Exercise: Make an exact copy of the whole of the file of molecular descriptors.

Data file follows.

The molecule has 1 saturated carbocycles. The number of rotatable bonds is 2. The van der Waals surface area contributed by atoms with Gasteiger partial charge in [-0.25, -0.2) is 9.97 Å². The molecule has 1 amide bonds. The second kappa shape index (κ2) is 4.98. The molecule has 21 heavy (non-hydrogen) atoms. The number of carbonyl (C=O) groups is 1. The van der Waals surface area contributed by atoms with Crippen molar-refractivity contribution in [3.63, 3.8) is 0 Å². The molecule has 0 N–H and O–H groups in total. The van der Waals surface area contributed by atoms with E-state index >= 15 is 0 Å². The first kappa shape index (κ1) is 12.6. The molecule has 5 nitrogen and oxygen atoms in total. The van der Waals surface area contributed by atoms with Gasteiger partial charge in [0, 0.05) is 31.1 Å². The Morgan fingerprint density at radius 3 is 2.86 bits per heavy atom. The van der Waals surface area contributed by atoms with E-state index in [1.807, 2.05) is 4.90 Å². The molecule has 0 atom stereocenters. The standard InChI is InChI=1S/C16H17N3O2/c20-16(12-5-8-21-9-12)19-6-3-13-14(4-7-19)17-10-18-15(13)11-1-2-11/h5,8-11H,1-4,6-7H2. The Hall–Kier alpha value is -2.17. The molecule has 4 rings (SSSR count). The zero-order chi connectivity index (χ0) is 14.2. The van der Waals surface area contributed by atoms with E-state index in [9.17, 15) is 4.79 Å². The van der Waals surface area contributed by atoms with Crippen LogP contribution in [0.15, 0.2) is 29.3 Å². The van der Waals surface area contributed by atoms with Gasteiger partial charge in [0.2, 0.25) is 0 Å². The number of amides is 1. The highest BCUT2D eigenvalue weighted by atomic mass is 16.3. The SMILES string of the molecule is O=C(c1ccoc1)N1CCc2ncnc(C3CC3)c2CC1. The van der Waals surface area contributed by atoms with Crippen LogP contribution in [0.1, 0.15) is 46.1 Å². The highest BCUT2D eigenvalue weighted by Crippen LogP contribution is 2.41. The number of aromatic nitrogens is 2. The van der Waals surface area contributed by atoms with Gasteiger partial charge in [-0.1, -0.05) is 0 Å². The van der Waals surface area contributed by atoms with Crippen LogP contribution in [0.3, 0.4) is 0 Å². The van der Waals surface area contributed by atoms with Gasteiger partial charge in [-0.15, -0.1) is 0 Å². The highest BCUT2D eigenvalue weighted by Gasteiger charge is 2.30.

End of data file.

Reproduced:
The molecule has 1 saturated carbocycles. The number of rotatable bonds is 2. The van der Waals surface area contributed by atoms with Gasteiger partial charge in [-0.25, -0.2) is 9.97 Å². The molecule has 1 amide bonds. The second kappa shape index (κ2) is 4.98. The molecule has 21 heavy (non-hydrogen) atoms. The number of carbonyl (C=O) groups is 1. The van der Waals surface area contributed by atoms with Crippen molar-refractivity contribution in [3.63, 3.8) is 0 Å². The molecule has 0 N–H and O–H groups in total. The van der Waals surface area contributed by atoms with E-state index >= 15 is 0 Å². The first kappa shape index (κ1) is 12.6. The molecule has 5 nitrogen and oxygen atoms in total. The van der Waals surface area contributed by atoms with Gasteiger partial charge in [0, 0.05) is 31.1 Å². The Morgan fingerprint density at radius 3 is 2.86 bits per heavy atom. The van der Waals surface area contributed by atoms with E-state index in [1.807, 2.05) is 4.90 Å². The molecule has 0 atom stereocenters. The standard InChI is InChI=1S/C16H17N3O2/c20-16(12-5-8-21-9-12)19-6-3-13-14(4-7-19)17-10-18-15(13)11-1-2-11/h5,8-11H,1-4,6-7H2. The Hall–Kier alpha value is -2.17. The molecule has 4 rings (SSSR count). The zero-order chi connectivity index (χ0) is 14.2. The van der Waals surface area contributed by atoms with E-state index in [9.17, 15) is 4.79 Å². The van der Waals surface area contributed by atoms with Crippen LogP contribution in [0.15, 0.2) is 29.3 Å². The van der Waals surface area contributed by atoms with Gasteiger partial charge in [0.2, 0.25) is 0 Å². The number of amides is 1. The highest BCUT2D eigenvalue weighted by atomic mass is 16.3. The SMILES string of the molecule is O=C(c1ccoc1)N1CCc2ncnc(C3CC3)c2CC1. The van der Waals surface area contributed by atoms with Crippen LogP contribution in [0.1, 0.15) is 46.1 Å². The highest BCUT2D eigenvalue weighted by Crippen LogP contribution is 2.41. The number of aromatic nitrogens is 2. The van der Waals surface area contributed by atoms with Gasteiger partial charge in [-0.1, -0.05) is 0 Å². The van der Waals surface area contributed by atoms with Crippen LogP contribution in [0.3, 0.4) is 0 Å². The van der Waals surface area contributed by atoms with Gasteiger partial charge in [-0.15, -0.1) is 0 Å². The highest BCUT2D eigenvalue weighted by Gasteiger charge is 2.30.